b

b

-

b

-

7) 15

2

THE WEB, by Jonathan Kellerman, Bantam, $23.95

A trip to a Pacific island paradise offers ample opportunity for psychologist-detective Alex Delaware to uncover murder and mayhem in this choppily written, convoluted thriller. Whodunit is less important than why in an intriguing, grisly plot that incorporates cannibalism, bizarre experiments, psychological torture, and a hint of incest. A six-inch-long tarantula named Emma proves the most likable character in a book where even the ''good guys'' may be murderers. By Yvonne Zipp

n

M

-

-

n

BH

8) 10

6

The final Judgment, by Richard North Patterson, Knopf, $25

Again Patterson has spun an intriguing whodunit filled with courtroom exchanges, investigations, and flashbacks. The story is complete with up-to-date references to the O.J. Simpson trial. The main character argues on behalf of the defendant, who may not have been read Miranda rights before talking. Also, the police investigative team may not have been as thorough as they claim. Sound familiar? Patterson's style is attention grabbing. Explicit sex and gruesome murders. By Janet C. Moller

M

-

M

-

b

DN

9) -

1

Intensity, by Dean Koontz, Knopf, $25

Chyna Shepherd's battle with Edgler Vess, the psychotic killing machine, and ultimately with herself, is a taut, nerve-tingling thriller, where the intensity of the action starts almost from P. 1 and continues to the end. The book's success rests in Koontz's ability to make his two main characters so compelling. As we learn more about their common roots in violence, their confrontation seems preordained, especially for Shepherd, who recognizes in Vess the evil that plagued her as a child. By Tom Regan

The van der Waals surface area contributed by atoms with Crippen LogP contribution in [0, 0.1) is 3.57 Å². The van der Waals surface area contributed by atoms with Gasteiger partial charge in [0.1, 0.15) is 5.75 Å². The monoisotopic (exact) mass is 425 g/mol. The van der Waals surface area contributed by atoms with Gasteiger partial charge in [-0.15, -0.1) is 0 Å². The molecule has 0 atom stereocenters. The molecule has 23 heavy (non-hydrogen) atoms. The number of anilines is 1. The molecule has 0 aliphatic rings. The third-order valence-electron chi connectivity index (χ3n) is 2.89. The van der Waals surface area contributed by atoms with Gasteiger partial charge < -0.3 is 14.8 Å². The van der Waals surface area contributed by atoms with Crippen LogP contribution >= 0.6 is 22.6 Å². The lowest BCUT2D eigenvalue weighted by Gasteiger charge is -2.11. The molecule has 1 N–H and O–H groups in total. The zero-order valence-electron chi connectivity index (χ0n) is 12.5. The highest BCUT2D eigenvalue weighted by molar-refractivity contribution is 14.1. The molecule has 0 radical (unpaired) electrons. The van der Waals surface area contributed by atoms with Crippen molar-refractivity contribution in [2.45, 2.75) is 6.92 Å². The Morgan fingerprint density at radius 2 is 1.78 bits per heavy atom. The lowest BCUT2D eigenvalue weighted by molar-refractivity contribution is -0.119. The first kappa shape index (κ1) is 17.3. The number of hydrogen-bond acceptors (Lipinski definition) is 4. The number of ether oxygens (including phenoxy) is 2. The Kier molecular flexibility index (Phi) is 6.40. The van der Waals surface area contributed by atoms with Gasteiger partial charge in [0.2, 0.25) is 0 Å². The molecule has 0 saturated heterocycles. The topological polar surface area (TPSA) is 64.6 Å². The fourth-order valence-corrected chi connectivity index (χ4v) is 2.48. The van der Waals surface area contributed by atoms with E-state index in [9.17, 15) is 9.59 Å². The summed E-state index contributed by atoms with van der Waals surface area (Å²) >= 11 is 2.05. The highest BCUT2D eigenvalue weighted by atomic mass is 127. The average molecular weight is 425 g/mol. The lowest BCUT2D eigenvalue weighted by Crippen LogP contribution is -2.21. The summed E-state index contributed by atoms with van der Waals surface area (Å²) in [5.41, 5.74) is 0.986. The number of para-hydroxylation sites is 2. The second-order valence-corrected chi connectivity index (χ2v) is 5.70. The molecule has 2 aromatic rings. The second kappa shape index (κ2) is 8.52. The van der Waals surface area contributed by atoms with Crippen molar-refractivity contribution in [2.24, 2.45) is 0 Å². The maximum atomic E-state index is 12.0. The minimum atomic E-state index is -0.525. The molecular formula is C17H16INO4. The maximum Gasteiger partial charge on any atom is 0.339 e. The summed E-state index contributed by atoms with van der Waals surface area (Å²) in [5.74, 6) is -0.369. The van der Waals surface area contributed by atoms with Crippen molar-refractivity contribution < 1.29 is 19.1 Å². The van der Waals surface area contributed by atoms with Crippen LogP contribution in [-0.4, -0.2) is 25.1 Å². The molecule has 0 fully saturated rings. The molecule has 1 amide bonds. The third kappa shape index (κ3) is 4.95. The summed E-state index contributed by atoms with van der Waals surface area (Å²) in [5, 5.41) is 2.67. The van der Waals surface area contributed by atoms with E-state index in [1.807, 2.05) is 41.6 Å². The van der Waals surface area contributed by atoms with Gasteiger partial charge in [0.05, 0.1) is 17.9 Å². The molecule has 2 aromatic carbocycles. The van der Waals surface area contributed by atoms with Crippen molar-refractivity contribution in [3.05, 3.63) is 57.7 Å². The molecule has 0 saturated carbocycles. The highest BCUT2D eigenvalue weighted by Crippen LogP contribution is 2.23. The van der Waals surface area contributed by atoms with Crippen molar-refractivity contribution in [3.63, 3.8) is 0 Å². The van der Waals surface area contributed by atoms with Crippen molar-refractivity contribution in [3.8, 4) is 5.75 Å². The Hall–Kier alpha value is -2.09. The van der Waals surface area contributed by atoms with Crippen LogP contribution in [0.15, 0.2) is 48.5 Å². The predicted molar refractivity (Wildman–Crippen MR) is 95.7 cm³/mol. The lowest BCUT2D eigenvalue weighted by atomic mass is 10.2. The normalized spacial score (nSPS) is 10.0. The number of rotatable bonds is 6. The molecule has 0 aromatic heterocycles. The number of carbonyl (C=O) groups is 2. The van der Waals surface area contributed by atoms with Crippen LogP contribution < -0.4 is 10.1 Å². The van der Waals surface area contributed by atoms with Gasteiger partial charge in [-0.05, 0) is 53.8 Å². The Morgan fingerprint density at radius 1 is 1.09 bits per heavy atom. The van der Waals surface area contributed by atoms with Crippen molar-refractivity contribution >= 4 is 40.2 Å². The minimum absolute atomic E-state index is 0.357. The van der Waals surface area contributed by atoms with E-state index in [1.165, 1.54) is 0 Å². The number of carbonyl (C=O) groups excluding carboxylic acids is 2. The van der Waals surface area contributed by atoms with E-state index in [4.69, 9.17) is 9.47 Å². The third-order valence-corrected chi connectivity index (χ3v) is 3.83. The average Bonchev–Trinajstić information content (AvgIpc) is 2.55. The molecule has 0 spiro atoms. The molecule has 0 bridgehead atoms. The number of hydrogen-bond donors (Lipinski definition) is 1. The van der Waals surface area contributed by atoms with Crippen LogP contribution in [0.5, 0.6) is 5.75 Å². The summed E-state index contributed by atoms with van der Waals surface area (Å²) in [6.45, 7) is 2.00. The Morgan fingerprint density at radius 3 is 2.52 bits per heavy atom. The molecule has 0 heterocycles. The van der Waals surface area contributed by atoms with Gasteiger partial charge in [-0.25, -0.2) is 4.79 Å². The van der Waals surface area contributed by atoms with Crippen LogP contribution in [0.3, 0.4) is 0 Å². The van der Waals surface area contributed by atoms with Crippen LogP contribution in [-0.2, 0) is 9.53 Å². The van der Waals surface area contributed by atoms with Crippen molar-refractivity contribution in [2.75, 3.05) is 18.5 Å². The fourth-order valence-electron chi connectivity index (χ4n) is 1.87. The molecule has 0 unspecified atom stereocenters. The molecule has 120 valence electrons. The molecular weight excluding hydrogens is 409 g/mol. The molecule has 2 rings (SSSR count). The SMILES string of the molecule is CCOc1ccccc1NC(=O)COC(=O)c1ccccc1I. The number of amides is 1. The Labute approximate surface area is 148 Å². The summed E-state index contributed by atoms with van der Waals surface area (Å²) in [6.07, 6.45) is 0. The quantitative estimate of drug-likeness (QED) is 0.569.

b

-

-

-

M

N

10) 13

3

HIDE AND SEEK, by James Patterson, Little, Brown, $23.95

This is a read-it-in-one-sitting kind of book. The fast-moving plot, which borrows more than a little from the O.J. Simpson trial, is simple: An internationally acclaimed singer/songwriter is accused, for the second time, of killing one of her husbands. The defense claims it was self-defense - a loving mother trying to protect herself and her family from a terrifying relationship. The prosecution says cold-blooded murder. It is sometimes lurid and always improbable and predictable. By Suzanne MacLachlan

M

-

-

-

n

CT

11) 14

2

THE JUDGE, by Steve Martini, Putnam, $23.95

Steve Martini hasn't bypassed a single element of the legal thriller in his latest courtroom drama: the sympathetic, brilliant defense attorney; his client, an unpopular judge charged with the solicitation and murder of a police trainee posing as a prostitute; the beautiful but flawed victim; the slick district attorney; corrupt policemen tampering with evidence. The story moves the reader swiftly but far too predictably through its paces. Be prepared for endless cliches and crude language. By Amelia Newcomb

M

-

b

-

b

T

12) 8

97

THE CELESTINE PROPHECY, by James Redfield, Warner, $17.95

Well-intended but poorly written, the plot is a cross between ''Indiana Jones'' and a self-help book. The hero is on a quest for a recently discovered Peruvian manuscript that details the progress of spirituality at the end of the 20th century. At different stages of the journey, he and his fellow searchers discover spiritual ''insights,'' nine in total. Rather than profound, the book is awash in cliches such as the need to ''become conscious of the coincidences in our lives.'' By Yvonne Zipp

n

-

-

n

-

13) 6

13

Silent Night, by Mary Higgins Clark, Simon & Schuster, $15